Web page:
Also if one outlet has slightly less resistance to AC amps, could one outlet try to pass 20 amps and the other try to pass 5? I wonder. Of course that would hit the breaker(s), so we are protected, but this would render my project useless.


    10 months ago

    I noticed that the schematic and the PCB layout design is different.
    1. In the schematic the EARTH is connected R2 and R3 but in the PCB layout EARTH is connected to R1 and R2
    2. In the schematic the LIVE is connected R1 and D2 but in the PCB layout LIVE is connected to R3 and D2
    3. NEUTRAL is OK


    Question 10 months ago

    I'm just wondering if this can be made for use with a European socket as there seems to be no regulation for electricians to connect the live and neutral cables in the sockets when they install the sockets. Ie. The live and neutral maybe reversed. The live maybe on the left and neutral on the right...or vise versa. See picture attached.


    Answer 10 months ago

    Thank you Mr. Mark for your interest in my project. Firstly, I should be very honest about this, that I was just an engineering student when I wrote this, and I hadn't thought of every real life scenario that might arise. I might redo this project in my spare time, if people do think this is useful.
    Now, coming back to your question, electricians do connect live and neutral to any of the two pins, and as long as we have a voltage gradient between the two, our appliances do run perfectly fine, but still, it is good to have the live conductor on the right and the neutral on the left, which is how many of the appliances are designed with a fuse connected in series with the conductor that is supposed to go into the right socket-hole.
    But, in this given schematic, if the live is connected on the left conductor, (assuming we have a working ground/earth conductor too), the circuit will detect that there is a potential gradient between the earth and left conductor, but nearly no gradient between the earth and the right conductor. This establishes the fact that we do have the live and neutral wires in the wrong positions, and the LED indicators light up accordingly.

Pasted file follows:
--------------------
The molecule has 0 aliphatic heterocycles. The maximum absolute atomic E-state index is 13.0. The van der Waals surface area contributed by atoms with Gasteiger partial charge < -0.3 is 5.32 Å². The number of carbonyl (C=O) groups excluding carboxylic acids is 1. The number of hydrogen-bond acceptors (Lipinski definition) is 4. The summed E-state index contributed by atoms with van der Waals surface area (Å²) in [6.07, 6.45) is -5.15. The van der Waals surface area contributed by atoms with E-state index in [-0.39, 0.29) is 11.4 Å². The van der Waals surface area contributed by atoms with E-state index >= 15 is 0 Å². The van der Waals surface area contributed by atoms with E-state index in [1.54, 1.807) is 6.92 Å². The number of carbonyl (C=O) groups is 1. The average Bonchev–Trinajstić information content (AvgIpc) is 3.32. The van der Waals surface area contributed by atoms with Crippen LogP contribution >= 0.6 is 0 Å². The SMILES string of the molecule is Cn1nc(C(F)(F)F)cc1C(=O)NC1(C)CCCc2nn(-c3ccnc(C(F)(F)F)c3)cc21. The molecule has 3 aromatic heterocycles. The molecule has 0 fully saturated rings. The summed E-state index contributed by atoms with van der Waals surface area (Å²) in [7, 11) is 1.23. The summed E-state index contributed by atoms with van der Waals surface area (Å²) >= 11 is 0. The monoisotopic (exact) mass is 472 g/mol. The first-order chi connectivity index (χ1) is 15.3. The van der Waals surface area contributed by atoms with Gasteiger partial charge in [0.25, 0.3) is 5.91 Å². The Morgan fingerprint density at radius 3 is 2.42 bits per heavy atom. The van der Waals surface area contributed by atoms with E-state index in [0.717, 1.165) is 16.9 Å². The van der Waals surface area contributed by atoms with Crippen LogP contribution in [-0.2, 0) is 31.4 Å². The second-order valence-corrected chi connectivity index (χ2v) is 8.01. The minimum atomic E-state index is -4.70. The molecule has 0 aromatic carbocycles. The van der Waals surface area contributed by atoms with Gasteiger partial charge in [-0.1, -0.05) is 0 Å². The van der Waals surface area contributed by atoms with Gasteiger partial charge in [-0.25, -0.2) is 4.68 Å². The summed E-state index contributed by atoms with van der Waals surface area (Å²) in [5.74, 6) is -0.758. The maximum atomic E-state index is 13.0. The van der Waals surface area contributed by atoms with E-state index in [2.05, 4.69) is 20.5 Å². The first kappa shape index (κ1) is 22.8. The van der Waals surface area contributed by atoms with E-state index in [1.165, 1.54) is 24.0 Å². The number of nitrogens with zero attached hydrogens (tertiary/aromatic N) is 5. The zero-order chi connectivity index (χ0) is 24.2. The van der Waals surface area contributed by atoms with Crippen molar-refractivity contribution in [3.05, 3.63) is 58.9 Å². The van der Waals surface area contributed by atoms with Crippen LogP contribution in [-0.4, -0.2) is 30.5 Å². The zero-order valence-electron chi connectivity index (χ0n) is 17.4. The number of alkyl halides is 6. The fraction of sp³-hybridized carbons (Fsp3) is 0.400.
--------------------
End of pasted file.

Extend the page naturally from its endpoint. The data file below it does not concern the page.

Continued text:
Now, in your image, it looks like a 2-pin plug, so, there is no provision to check voltages using ground as the reference. Here, a quick and easy way to test if the live and neutral wires are wired the right way would be something like this....
    1. We take two paths from the two nodes : L-A-N and L-B-N
    2. Half-wave/Full-wave rectify A and B.
    3. Add a diode after rectification, one on each path, but in opposing direction.
    4. This would essentially mean, on one path, we get very high resistance, on another, very low.
    5. Now we can use a load+lamp assembly to detect which path has current flow, thus ascertaining the direction of Live and Neutral conductors.

    There are various other ways we can do the same thing, but the basic idea stays the same. But, I must say, I have no idea about the EU norms. If we do this in India, no one will say anything, but most certainly EU has the most stringent laws concerning electricity, so, I won't recommend anyone doing these, unless he/she is safe to do so by means of knowledge of electricity and local laws.


    Reply 4 years ago

    Thank You :-) Do share if you like, and comment about anything that you'd like me to make an instructable on.